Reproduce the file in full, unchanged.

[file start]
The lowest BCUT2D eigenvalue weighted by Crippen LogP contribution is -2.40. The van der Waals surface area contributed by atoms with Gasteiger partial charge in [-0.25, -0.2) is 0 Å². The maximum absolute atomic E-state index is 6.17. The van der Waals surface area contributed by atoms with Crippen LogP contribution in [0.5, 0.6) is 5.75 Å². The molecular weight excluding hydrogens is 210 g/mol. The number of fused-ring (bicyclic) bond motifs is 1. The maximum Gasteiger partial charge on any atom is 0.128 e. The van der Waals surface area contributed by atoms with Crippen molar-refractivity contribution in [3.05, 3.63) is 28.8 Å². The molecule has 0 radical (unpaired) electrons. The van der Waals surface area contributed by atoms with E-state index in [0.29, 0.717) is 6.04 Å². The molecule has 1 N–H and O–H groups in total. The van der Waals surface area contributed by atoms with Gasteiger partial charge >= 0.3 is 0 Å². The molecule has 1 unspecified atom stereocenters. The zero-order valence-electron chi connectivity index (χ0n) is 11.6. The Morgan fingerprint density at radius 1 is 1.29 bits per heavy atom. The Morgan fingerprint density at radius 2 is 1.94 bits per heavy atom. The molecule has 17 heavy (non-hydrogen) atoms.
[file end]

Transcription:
The lowest BCUT2D eigenvalue weighted by Crippen LogP contribution is -2.40. The van der Waals surface area contributed by atoms with Gasteiger partial charge in [-0.25, -0.2) is 0 Å². The maximum absolute atomic E-state index is 6.17. The van der Waals surface area contributed by atoms with Crippen LogP contribution in [0.5, 0.6) is 5.75 Å². The molecular weight excluding hydrogens is 210 g/mol. The number of fused-ring (bicyclic) bond motifs is 1. The maximum Gasteiger partial charge on any atom is 0.128 e. The van der Waals surface area contributed by atoms with Crippen molar-refractivity contribution in [3.05, 3.63) is 28.8 Å². The molecule has 0 radical (unpaired) electrons. The van der Waals surface area contributed by atoms with E-state index in [0.29, 0.717) is 6.04 Å². The molecule has 1 N–H and O–H groups in total. The van der Waals surface area contributed by atoms with Gasteiger partial charge >= 0.3 is 0 Å². The molecule has 1 unspecified atom stereocenters. The zero-order valence-electron chi connectivity index (χ0n) is 11.6. The Morgan fingerprint density at radius 1 is 1.29 bits per heavy atom. The Morgan fingerprint density at radius 2 is 1.94 bits per heavy atom. The molecule has 17 heavy (non-hydrogen) atoms.